I have not really talked to anyone yet except for Di, who seems very sweet, down to earth, and whom I think may be able to tolerate me.  There is Chrissy from Australia but whom I count as British who sat up front with Chris the instructor who seems enthusiastic about the whole thing, and then there is Anthony.  Not Tony.  Heaven forbid.  Anthony.  I listened to him and Di wax poetic about this place from Pisa to wherever it is I am, and his illustrious career as an architect, artist and who knows what else.  He is an arrogant old guy that does not seem to be aware of either fact.  I like that in old guys.  Diana has a cool little mischievous streak in her I think.  She has warned that I had better not be a tea tottler, so I am hoping she is a wino.  So off we go.  Seven days of British people…I should fit in perfectly! Let the festivities begin! 

My room is really cute. I feel like Heidi. My bed looks like something a small child might enjoy and comes with an equally tiny desk for me to do my homework on. The chair is again, the Van Gogh sort.  The man who invented this spindly little thing must be a billionaire. I’m outside sitting on a bench facing a mountain of sorts. I shall make this my hiding spot.  It’s surprisingly much cooler up here and I am having second thoughts about having sent my sweaters home.  I suppose this flowery thing will be my wardrobe for the week.  I have only been with these people for a few hours, but I feel like I have already talked too much and alienated them.  No friends for me at camp.  Oh well.

We won’t be doing any painting today and that is a bummer.  For the most part, I listened to tales of Freda and something about an opera trip.  I will not be going to an opera. 

There are some really cool pig huts on the hill that I would love to paint. I would actually like to climb into one and get drunk.  There is also an old stone oven and I hope we have fires at night.  I shall enquire.

Apparently I have to go have cocktails now.  I would rather swim, but it’s too soon to be belligerent. 

Dinner was nice and Kris and Chris seem to be charming hosts.  I like Chris.  He has a good easy laugh. I listened to more reminiscing about the good ole days.  These sort of conversations are so bizarre to me.  It’s as though the present is not good enough, we have to dig up fun from the past to get through a meal. It’s an excellent way to make newcomers feel like outcasts.  I am tempted to reminisce out loud about my high school days just to see what they would say. Kris has informed me that fires only happen on pizza night, and the oven is not a fireplace per say.  She then add this particular Thursday there will be no pizza night. I find it odd to have such a beautiful thing and to only use it on Thursdays.  If I lived here, I would blaze that thing every night. At dinner, AntHony told me to forget about having a fire.  No AntHony, I shall not forget about it.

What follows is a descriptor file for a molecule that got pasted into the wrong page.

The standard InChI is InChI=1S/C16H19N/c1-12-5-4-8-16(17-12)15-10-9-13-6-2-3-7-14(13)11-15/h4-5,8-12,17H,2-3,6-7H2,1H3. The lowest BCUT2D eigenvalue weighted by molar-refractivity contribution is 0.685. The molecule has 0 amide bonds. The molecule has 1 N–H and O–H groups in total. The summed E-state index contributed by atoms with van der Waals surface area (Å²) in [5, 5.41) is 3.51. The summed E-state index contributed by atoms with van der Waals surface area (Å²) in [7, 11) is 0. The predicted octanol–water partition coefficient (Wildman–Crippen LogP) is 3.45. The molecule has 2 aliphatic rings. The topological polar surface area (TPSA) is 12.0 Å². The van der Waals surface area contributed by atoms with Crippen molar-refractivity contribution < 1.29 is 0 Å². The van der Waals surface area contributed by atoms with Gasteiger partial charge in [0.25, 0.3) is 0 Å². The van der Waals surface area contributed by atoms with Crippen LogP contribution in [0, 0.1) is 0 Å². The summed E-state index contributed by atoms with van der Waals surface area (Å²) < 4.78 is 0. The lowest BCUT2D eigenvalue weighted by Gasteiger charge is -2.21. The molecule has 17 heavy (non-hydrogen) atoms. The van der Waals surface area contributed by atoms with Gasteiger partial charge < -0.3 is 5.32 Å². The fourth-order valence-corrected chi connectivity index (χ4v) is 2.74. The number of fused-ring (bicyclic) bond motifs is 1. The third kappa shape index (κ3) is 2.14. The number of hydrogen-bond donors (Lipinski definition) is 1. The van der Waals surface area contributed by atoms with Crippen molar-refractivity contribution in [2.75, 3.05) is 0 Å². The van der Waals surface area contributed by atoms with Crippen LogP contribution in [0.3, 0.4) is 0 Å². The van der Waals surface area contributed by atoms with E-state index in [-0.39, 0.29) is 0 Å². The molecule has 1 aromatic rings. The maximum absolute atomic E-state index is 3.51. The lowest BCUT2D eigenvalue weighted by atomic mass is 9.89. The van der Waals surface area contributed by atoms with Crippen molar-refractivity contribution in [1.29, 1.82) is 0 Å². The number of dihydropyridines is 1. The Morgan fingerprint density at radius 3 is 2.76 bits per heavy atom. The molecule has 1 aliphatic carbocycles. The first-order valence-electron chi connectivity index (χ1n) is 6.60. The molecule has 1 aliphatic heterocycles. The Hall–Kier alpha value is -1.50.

I suppose most were tired, so they toddled off to bed when it seemed the sun had barely set. Thankfully the wine stayed on the table and AntHony in his seat.  He told me again about the city in China and because he is as arrogant as me, I think I will make him my bestie.  I really like Diana, she seems very sly and clever.  As AtHony was about to call it a night, in came Jane.  Jane is a little British lady too and I think I like her.  She has just begun painting and came in with no boasts of her talent or achievements.  She is from Wales, has two sons and this trip was a gift from her husband. 

  She came in very tired and giddy.  I hoped to keep her up til the wee hours, but she faded fast and everyone has gone to bed. My fears have been There will be no Italians here in Italy.  am sitting on the bench again, listening to things creeping in the woods and looking up at the stars.  So ends day one.